It’s been called one of the most amazing underreported facts found in the Ken Starr report on President Clinton. Clinton warned Monica Lewinsky that a foreign government may be monitoring their telephone conversations and that they should concoct a cover story to explain them. Here is exactly what the Starr report says about this matter: “According to Ms. Lewinsky, she and the President had a lengthy conversation that day. He told her that he suspected that a foreign embassy (he did not specify which one) was tapping his telephones, and he proposed cover stories. If ever questioned, she should say that the two of them were just friends. If anyone ever asked about their phone sex, she should say that they knew their calls were being monitored all along, and the phone sex was just a put-on.”
Starr apparently included this material to show that Clinton was attempting to conceal their relationship. But was Clinton’s reference to the foreign embassy true? If Clinton was being monitored, one might think that Starr would have pursued an investigation into whether Clinton was blackmailed and committed treason, another impeachable offense.
Whatever the truth, this is something that the media and Congress have to investigate because even if a foreign embassy wasn’t monitoring Clinton’s conversations, the information could have leaked out. Lewinsky, who herself got a security clearance at the Pentagon, could have talked about this relationship with a foreign government, or one of her many friends with whom she confided could have talked to a foreign government. Perhaps their telephone conversations were monitored. The point is that the information could easily have been provided to those in a position to use it for their own purposes.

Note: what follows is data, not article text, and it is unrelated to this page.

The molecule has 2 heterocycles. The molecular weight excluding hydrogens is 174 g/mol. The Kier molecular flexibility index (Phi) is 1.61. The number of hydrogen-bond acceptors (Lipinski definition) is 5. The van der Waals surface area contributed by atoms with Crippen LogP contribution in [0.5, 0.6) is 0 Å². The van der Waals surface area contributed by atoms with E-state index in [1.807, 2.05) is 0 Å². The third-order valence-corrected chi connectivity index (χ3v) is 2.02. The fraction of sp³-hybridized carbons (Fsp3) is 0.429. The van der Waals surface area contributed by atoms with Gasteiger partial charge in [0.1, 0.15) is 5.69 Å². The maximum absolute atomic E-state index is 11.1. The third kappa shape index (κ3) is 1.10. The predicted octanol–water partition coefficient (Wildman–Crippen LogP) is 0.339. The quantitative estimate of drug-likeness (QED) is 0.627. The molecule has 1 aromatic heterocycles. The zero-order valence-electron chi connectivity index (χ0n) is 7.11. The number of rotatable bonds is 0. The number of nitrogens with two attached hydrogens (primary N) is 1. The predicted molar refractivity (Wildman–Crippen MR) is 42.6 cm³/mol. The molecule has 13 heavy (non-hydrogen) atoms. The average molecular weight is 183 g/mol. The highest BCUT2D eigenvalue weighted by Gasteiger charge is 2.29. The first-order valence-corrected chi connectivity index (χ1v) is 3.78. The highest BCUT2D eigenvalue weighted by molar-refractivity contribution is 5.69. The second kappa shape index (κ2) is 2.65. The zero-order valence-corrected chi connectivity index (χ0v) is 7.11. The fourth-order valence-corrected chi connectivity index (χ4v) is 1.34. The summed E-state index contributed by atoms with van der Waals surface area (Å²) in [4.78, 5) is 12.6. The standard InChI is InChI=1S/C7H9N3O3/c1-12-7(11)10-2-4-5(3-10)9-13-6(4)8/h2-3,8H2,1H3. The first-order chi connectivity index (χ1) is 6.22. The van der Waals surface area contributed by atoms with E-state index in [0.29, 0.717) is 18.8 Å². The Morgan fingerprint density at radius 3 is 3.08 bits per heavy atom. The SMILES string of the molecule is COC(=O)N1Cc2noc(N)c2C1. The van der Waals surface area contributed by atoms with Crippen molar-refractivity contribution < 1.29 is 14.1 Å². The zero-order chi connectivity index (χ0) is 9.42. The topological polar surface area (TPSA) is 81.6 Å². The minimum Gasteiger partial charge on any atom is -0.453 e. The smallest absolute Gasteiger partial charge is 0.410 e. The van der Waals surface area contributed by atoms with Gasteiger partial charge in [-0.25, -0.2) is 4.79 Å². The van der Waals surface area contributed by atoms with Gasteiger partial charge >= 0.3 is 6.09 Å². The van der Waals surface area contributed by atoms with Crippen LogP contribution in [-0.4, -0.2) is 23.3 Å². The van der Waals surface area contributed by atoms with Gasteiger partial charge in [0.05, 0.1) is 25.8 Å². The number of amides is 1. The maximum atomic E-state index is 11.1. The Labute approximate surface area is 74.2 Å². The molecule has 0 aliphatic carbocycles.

This is a danger because the conduct itself, which is clearly perverted, made Clinton into a target for blackmail under federal guidelines. In September 1994, Clinton signed a Presidential Decision Directive number 29 that established a body known as the Security Policy Board. It assumed authority for the development of a broad range of security policies, including guidelines for determining eligibility for access to classified information. Part “D” of Section “2” states that, “Sexual behavior is a security concern if it involves a criminal offense, indicates a personality or emotional disorder, may subject the individual to undue influence or coercion, exploitation, or duress, or reflects lack of judgment or discretion.”
A former government official who specialized in security and intelligence matters told us that while a foreign embassy has the capability to tap into a telephone line, it is not likely. He said it is easier to monitor microwave transmissions of telephone calls. He said he doubted that Clinton was serious in talking about his phone lines being tapped, and he doubted that Clinton was blackmailed. However, he said that it is clear that the president is emotionally disturbed and that this dangerous behavior made him a security risk.
In our next broadcast we’ll discuss the explosive issue of whether Clinton could qualify for a security clearance from his own government. Those federal guidelines we mentioned are supposed to apply to all civilian and military employees. Do they apply to Clinton?